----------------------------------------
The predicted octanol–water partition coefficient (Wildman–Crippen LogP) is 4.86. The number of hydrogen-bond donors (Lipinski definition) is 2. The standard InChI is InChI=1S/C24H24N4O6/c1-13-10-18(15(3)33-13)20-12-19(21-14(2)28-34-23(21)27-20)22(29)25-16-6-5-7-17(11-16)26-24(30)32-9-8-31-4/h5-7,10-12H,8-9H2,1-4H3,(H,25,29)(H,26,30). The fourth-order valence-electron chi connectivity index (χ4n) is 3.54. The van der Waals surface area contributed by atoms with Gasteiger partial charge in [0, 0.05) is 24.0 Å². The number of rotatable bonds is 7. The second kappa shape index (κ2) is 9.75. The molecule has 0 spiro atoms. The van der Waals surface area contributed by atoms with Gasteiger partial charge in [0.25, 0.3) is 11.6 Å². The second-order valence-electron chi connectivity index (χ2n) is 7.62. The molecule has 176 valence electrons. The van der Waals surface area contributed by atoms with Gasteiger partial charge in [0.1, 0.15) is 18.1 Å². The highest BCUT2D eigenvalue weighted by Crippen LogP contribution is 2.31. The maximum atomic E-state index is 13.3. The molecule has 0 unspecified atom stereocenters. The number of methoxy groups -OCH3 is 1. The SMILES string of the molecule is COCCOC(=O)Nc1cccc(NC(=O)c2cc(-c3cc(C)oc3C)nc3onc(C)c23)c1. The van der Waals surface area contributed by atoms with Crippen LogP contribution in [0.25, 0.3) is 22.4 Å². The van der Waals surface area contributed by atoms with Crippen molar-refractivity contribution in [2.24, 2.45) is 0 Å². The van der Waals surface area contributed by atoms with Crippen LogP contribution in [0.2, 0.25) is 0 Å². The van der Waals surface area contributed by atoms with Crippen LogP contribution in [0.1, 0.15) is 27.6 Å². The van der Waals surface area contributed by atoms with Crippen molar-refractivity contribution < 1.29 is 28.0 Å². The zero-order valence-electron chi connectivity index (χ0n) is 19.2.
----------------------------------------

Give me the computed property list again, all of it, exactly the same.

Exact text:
The predicted octanol–water partition coefficient (Wildman–Crippen LogP) is 4.86. The number of hydrogen-bond donors (Lipinski definition) is 2. The standard InChI is InChI=1S/C24H24N4O6/c1-13-10-18(15(3)33-13)20-12-19(21-14(2)28-34-23(21)27-20)22(29)25-16-6-5-7-17(11-16)26-24(30)32-9-8-31-4/h5-7,10-12H,8-9H2,1-4H3,(H,25,29)(H,26,30). The fourth-order valence-electron chi connectivity index (χ4n) is 3.54. The van der Waals surface area contributed by atoms with Gasteiger partial charge in [0, 0.05) is 24.0 Å². The number of rotatable bonds is 7. The second kappa shape index (κ2) is 9.75. The molecule has 0 spiro atoms. The van der Waals surface area contributed by atoms with Gasteiger partial charge in [0.25, 0.3) is 11.6 Å². The second-order valence-electron chi connectivity index (χ2n) is 7.62. The molecule has 176 valence electrons. The van der Waals surface area contributed by atoms with Gasteiger partial charge in [0.1, 0.15) is 18.1 Å². The highest BCUT2D eigenvalue weighted by Crippen LogP contribution is 2.31. The maximum atomic E-state index is 13.3. The molecule has 0 unspecified atom stereocenters. The number of methoxy groups -OCH3 is 1. The SMILES string of the molecule is COCCOC(=O)Nc1cccc(NC(=O)c2cc(-c3cc(C)oc3C)nc3onc(C)c23)c1. The van der Waals surface area contributed by atoms with Crippen LogP contribution in [0.25, 0.3) is 22.4 Å². The van der Waals surface area contributed by atoms with Crippen molar-refractivity contribution in [2.24, 2.45) is 0 Å². The van der Waals surface area contributed by atoms with Crippen LogP contribution in [0.2, 0.25) is 0 Å². The van der Waals surface area contributed by atoms with Crippen LogP contribution in [0.1, 0.15) is 27.6 Å². The van der Waals surface area contributed by atoms with Crippen molar-refractivity contribution < 1.29 is 28.0 Å². The zero-order valence-electron chi connectivity index (χ0n) is 19.2.